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Ruboxistaurin: Useful in Preventing Visual Loss in Diabetic Patients

Patients treated with the PKC-beta inhibitor had less visual acuity loss over a 3-year period versus those treated with placebo.

BY LAURA SUAREZ, MANAGING EDITOR

A total of 2,113 patients with diabetes and at least one microvascular complication have currently been treated with the protein kinase-C beta (PKC-beta) inhibitor ruboxistaurin (proposed brand name Arxxant; Eli Lilly and Company, Indianapolis, Ind). Totaling a treatment exposure of over 3,000 patient years, researchers have indicated that ruboxistaurin is well tolerated and provides patients with less loss of visual acuity, more frequent visual acuity improvement and less frequent visual acuity decline.

During the Association for Research in Vision and Ophthalmology 2006 Annual Meeting, Lloyd Paul Aiello, MD, PhD, presented results from the Protein Kinase-C Beta Inhibitor Diabetic Retinopathy Study 2 (PKC-DRS2) — a follow-up of the PKC-DRS study that evaluated the safety and efficacy of ruboxistaurin in a population of 252 patients. Investigators tracked patients for diabetic retinopathy progression (ie, primary endpoint), moderate visual loss and sustained moderate visual loss (ie, secondary endpoints). Compared with placebo, the treatment did not prevent the progression of diabetic retinopathy, however, over a 3-year period, a 35% risk reduction of visual loss occurred in patients treated with ruboxistaurin.

SUSTAINED MODERATE VISUAL LOSS
The primary endpoint of the current phase 3, randomized, multicenter, double-masked, parallel placebo-controlled, clinical trial was sustained moderate visual loss (ie, ≥15 loss on the Early Treatment of Diabetic Retinopathy Study [ETDRS] scale that was maintained for either the last 6 months of the trial or the last 6 months of study participation). Patients with type 1 or 2 diabetes and moderately severe to very severe nonproliferative diabetic retinopathy were treated with ruboxistaurin (n=345) or placebo (n=340). Dr. Aiello and investigators concluded that the agent, at an oral dose of 32 mg/day, successfully lowered the incidence of sustained moderate visual loss. Compared with patients who received placebo, patients receiving ruboxistaurin had a 40% reduced incidence of sustained moderate visual loss (9.1% to 5.5%, P=.034). A Cox proportional hazard model multivariable analysis showed that this outcome is independently associated with ruboxistaurin treatment.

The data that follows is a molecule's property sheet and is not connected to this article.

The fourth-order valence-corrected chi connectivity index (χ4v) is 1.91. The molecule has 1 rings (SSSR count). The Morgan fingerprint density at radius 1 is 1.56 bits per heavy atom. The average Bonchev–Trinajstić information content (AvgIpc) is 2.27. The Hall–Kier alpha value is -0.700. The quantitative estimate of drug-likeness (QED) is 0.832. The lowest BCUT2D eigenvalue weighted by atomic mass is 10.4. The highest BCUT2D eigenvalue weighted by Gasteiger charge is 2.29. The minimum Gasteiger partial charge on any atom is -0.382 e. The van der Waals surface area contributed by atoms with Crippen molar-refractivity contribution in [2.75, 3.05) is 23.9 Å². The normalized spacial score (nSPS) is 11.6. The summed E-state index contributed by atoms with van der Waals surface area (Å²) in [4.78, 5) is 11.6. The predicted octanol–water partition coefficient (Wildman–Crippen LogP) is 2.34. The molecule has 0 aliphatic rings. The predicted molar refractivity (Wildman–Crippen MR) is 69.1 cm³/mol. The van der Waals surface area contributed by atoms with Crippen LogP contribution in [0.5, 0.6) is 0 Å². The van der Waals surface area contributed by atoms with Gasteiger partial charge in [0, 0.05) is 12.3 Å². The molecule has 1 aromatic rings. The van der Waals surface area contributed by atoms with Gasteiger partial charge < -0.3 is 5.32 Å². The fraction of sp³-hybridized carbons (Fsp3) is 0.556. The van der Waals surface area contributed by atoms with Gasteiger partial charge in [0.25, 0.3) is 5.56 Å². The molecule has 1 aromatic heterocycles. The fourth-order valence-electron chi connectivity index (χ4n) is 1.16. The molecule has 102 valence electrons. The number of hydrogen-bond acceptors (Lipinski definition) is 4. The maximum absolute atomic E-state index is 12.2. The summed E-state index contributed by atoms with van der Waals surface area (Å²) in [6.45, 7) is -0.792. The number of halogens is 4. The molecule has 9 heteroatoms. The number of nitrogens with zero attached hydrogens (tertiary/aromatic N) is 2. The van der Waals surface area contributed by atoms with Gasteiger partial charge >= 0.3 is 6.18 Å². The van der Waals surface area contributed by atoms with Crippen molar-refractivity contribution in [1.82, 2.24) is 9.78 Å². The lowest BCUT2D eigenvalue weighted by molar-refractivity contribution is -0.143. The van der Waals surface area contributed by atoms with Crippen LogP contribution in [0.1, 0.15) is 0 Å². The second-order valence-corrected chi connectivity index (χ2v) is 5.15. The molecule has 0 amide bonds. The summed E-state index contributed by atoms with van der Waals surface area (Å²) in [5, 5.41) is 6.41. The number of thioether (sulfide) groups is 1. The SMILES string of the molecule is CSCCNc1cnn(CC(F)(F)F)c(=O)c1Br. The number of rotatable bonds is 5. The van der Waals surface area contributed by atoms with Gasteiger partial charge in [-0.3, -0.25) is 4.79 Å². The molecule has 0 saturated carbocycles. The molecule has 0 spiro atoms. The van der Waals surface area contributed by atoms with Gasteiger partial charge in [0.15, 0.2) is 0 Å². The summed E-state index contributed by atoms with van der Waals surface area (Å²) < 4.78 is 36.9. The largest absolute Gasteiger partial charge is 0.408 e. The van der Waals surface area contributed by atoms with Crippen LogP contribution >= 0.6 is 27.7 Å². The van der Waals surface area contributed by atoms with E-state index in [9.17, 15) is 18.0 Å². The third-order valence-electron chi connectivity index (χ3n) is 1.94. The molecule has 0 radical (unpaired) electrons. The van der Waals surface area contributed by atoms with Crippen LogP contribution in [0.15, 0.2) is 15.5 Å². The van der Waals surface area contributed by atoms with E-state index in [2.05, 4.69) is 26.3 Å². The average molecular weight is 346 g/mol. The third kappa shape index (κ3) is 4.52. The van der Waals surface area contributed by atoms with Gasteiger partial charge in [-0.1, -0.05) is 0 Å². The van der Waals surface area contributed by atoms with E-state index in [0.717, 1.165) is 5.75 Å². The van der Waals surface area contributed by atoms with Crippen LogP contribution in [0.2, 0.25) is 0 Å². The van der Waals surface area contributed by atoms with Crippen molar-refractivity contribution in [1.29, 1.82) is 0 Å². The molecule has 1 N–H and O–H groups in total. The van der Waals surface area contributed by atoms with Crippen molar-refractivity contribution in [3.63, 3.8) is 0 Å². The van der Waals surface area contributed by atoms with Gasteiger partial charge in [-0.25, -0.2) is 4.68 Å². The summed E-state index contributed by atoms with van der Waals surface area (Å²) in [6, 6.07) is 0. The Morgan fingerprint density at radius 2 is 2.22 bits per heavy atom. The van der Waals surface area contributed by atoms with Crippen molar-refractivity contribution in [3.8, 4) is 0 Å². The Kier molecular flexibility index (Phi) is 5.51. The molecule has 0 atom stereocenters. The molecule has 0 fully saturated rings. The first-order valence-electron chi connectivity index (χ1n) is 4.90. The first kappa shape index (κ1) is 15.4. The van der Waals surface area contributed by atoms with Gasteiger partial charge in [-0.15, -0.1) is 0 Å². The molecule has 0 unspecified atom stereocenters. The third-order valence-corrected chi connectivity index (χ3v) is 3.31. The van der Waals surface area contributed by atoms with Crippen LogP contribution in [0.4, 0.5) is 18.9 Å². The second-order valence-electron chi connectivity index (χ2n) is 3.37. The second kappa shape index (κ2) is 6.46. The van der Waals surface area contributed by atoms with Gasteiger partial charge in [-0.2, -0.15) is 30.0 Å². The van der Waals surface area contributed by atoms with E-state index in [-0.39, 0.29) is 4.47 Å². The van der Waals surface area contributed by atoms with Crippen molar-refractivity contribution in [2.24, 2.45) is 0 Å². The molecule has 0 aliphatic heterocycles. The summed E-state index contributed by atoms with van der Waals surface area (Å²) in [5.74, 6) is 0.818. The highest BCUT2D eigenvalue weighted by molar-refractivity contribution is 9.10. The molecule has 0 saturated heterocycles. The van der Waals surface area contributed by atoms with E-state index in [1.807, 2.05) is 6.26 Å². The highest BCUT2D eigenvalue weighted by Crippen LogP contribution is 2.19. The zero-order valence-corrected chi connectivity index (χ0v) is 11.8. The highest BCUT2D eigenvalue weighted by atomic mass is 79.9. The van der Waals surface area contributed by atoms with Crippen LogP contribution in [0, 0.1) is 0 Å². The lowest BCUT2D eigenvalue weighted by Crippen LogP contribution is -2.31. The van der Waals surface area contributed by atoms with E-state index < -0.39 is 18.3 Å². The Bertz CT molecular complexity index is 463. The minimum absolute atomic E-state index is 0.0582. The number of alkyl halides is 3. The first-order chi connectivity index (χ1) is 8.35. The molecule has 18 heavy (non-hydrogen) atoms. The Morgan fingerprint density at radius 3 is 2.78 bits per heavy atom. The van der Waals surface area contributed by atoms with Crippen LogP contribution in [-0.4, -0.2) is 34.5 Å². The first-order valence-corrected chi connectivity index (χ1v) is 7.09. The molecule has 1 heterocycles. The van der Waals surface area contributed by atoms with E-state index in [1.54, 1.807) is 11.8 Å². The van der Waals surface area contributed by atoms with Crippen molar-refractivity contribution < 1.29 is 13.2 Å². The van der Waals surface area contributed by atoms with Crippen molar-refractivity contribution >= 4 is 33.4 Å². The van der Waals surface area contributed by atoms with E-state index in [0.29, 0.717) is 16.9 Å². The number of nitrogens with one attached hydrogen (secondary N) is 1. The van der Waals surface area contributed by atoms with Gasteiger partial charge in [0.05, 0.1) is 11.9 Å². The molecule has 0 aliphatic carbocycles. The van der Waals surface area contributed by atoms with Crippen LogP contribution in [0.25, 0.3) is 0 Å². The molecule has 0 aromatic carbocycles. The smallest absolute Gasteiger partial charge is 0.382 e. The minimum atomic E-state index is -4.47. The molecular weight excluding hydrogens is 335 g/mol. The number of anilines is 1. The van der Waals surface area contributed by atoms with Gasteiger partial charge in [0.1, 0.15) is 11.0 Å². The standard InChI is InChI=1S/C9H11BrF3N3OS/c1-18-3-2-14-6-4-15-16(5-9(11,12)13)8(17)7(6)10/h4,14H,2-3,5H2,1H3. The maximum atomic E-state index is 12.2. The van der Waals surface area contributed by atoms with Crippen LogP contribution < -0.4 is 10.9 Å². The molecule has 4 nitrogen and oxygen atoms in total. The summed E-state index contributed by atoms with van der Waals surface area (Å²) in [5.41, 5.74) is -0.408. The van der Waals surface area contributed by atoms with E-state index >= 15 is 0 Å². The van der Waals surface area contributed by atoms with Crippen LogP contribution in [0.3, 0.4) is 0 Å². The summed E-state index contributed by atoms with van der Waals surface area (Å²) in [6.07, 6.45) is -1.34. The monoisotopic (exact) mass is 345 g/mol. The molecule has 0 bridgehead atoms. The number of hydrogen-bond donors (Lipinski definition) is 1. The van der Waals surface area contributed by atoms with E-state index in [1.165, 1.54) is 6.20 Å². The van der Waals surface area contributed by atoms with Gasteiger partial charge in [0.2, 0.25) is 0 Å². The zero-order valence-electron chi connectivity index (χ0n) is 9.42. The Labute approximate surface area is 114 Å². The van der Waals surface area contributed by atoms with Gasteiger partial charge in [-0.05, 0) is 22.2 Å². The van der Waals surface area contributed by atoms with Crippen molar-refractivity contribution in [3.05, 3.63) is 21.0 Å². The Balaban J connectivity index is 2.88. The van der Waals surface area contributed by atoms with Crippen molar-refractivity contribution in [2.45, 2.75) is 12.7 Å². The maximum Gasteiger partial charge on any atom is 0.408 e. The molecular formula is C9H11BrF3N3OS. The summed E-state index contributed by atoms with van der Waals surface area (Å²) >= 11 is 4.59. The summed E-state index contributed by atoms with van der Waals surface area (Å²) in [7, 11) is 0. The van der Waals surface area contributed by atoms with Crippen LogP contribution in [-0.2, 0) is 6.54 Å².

“When extrapolated to the population at risk by 2030, the treatment with ruboxistaurin might avoid sustained moderate vision loss over a 3-year period in an excess of 54,000 patients in the United States and [more than] 665,000 patients worldwide,” Dr. Aiello said. Dr. Aiello is director of the Beetham Eye Institute and head of the section of eye research at the Joslin Diabetes Center in Boston and associate professor, department of ophthalmology, at Harvard Medical School.

Enrollment criteria are found in Table 1. A total of 685 patients from 70 centers — mean age 59 years and diabetes duration 16 years — were followed for 36 months. Mean HbA1c in patients was 8.1%. Both eyes were considered eligible for the study in 73% of patients; in the remaining patients, the fellow eye had either proliferative diabetic retinopathy or panretinal photocoagulation and was considered ineligible. Researchers performed eye evaluations every 3 months and fundus photographs were taken every 6 months.